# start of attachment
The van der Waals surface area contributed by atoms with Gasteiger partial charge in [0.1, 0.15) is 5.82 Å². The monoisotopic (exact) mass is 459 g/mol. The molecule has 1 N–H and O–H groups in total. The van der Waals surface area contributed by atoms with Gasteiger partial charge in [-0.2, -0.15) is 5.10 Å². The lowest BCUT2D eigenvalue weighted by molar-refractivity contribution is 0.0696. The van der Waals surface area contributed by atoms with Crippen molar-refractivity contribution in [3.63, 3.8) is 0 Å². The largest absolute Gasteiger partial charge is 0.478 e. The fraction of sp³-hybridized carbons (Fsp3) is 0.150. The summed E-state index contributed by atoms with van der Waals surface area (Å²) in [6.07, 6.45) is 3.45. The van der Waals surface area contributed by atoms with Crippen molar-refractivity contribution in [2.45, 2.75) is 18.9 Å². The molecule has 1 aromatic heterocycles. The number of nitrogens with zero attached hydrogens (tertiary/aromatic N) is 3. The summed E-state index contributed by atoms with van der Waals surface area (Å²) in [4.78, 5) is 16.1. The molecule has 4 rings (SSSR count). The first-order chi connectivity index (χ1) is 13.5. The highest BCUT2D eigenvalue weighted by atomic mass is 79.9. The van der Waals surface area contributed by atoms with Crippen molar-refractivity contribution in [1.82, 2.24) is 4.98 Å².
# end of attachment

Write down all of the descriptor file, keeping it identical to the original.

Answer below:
The van der Waals surface area contributed by atoms with Gasteiger partial charge in [0.1, 0.15) is 5.82 Å². The monoisotopic (exact) mass is 459 g/mol. The molecule has 1 N–H and O–H groups in total. The van der Waals surface area contributed by atoms with Gasteiger partial charge in [-0.2, -0.15) is 5.10 Å². The lowest BCUT2D eigenvalue weighted by molar-refractivity contribution is 0.0696. The van der Waals surface area contributed by atoms with Crippen molar-refractivity contribution in [3.63, 3.8) is 0 Å². The largest absolute Gasteiger partial charge is 0.478 e. The fraction of sp³-hybridized carbons (Fsp3) is 0.150. The summed E-state index contributed by atoms with van der Waals surface area (Å²) in [6.07, 6.45) is 3.45. The van der Waals surface area contributed by atoms with Crippen molar-refractivity contribution in [2.45, 2.75) is 18.9 Å². The molecule has 1 aromatic heterocycles. The number of nitrogens with zero attached hydrogens (tertiary/aromatic N) is 3. The summed E-state index contributed by atoms with van der Waals surface area (Å²) in [4.78, 5) is 16.1. The molecule has 4 rings (SSSR count). The first-order chi connectivity index (χ1) is 13.5. The highest BCUT2D eigenvalue weighted by atomic mass is 79.9. The van der Waals surface area contributed by atoms with Crippen molar-refractivity contribution in [1.82, 2.24) is 4.98 Å².